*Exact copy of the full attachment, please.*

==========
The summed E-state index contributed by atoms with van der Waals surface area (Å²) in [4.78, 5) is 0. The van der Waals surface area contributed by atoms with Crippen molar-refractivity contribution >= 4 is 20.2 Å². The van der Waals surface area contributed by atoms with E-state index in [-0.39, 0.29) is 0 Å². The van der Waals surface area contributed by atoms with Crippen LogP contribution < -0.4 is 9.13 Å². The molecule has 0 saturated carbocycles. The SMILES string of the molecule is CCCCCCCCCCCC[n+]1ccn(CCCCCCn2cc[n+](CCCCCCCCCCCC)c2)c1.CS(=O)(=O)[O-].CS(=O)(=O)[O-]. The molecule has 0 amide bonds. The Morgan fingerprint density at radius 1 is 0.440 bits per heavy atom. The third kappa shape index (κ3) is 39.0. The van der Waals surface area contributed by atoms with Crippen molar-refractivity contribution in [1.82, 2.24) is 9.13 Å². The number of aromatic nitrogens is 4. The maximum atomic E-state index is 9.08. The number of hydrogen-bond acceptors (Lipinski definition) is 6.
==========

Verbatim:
The summed E-state index contributed by atoms with van der Waals surface area (Å²) in [4.78, 5) is 0. The van der Waals surface area contributed by atoms with Crippen molar-refractivity contribution >= 4 is 20.2 Å². The van der Waals surface area contributed by atoms with E-state index in [-0.39, 0.29) is 0 Å². The van der Waals surface area contributed by atoms with Crippen LogP contribution < -0.4 is 9.13 Å². The molecule has 0 saturated carbocycles. The SMILES string of the molecule is CCCCCCCCCCCC[n+]1ccn(CCCCCCn2cc[n+](CCCCCCCCCCCC)c2)c1.CS(=O)(=O)[O-].CS(=O)(=O)[O-]. The molecule has 0 amide bonds. The Morgan fingerprint density at radius 1 is 0.440 bits per heavy atom. The third kappa shape index (κ3) is 39.0. The van der Waals surface area contributed by atoms with Crippen molar-refractivity contribution in [1.82, 2.24) is 9.13 Å². The number of aromatic nitrogens is 4. The maximum atomic E-state index is 9.08. The number of hydrogen-bond acceptors (Lipinski definition) is 6.